PHOTOS: Saskatchewan Premier Brad Wall (CBC Photo). Below: Alberta Premier Rachel Notley, Texas Gov. Gregg Abbott and B.C. Premier Christy Clark. Bottom: Russian President Vladimir Putin, who is either demonized or ignored by Western mainstream media.

In light of the inevitably angry and emotional response to the Paris terror attacks on Friday the 13th, for which the so-called Islamic State group in Syria and Iraq has taken credit, concern among some citizens about the Trudeau Government’s plan to bring Syrian refugees to Canada is easy to understand.

But cynical exploitation of this issue for partisan ends by conservative politicians like Saskatchewan Premier Brad Wall, who certainly knows better, is something else entirely – deeply mischievous in the darkest sense of that word.

Rachel-R1There’s hardly a group of immigrants or refugees on earth less likely to bring sympathy for IS to Canada than families who have been the victims of the depredations wreaked by the vicious terrorists on their home country

As Calgary Catholic Immigration Society CEO Fairborz Birjandian pointed out in an interview with the CBC, if potential terrorists enter Canada from other countries – and there are bound to be some, for that is the price we pay for living in an interconnected world – they are far more likely to arrive with visas as students, tourists or people doing business. Moreover, some potential religious terrorists here in Canada are certain to be home grown, and not all of those will be members of the same religion.

As noted, Mr. Wall and other conservative politicians who wish to exploit the tragedy in Paris for partisan reasons are well enough informed to understand the truth of this perfectly well.

Mr. Wall, it is said here, is practicing the same kind of politics of division as did former prime minister Stephen Harper in the lead up to the Oct. 19 federal election, and as the gaggle of Republican governors south of the Medicine Line who say their states will refuse to take refugees from the violence in Syria, as is the generous tradition in both the United States and Canada.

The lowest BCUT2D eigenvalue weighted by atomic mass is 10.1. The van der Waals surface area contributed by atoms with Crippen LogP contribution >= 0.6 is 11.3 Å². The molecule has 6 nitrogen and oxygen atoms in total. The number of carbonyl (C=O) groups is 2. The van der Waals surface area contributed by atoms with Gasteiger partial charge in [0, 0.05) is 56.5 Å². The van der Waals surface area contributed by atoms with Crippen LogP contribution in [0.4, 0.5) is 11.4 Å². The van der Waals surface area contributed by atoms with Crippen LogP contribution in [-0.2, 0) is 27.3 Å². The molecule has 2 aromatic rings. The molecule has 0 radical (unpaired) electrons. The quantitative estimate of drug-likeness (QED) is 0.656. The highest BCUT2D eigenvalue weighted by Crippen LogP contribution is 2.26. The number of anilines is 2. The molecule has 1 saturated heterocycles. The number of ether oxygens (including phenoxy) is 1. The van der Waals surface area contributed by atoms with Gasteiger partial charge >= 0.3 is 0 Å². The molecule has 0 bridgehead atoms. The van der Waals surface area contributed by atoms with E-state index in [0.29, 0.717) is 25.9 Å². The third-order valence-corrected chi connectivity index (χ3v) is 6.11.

“We are working on measures to ensure … that Texans will be kept safe from those refugees,” Texas Gov. Gregg Abbott said Monday, although his time would be better spent working on measures to keep the refugees safe from heavily armed Texan civilians through sensible gun-control measures. But, whatever, that’s a problem for another country.

Abbott-LBack here in Canada, though, it can hardly be denied that conservative politicians like Mr. Wall and Mr. Harper draw their inspiration and wedge strategies from the Republicans south of the border, so none of this should surprise us.

With the legal requirement for a Saskatchewan provincial election actually overdue under the province’s fixed-election-date law, but delayed because of the timing of the federal election that saw Justin Trudeau elected prime minister, as well as with unrealistic federal ambitions presumably burning in Mr. Wall’s breast after the fall of Mr. Harper, the mid-Prairie premier obviously sees a need to dip into the deep pool of divisiveness and resentment that nowadays drives the Canadian conservative movement.

What a contrast are Mr. Wall’s wedge politics compared to the generous positions taken on the same issue by Alberta Premier Rachel Notley, a centrist New Democrat, and B.C. premier Christy Clark, a centre-right Liberal.

Canada needs to do its part and to do it safely, and Alberta is ready to make a positive contribution to that national effort, Ms. Notley said on Monday.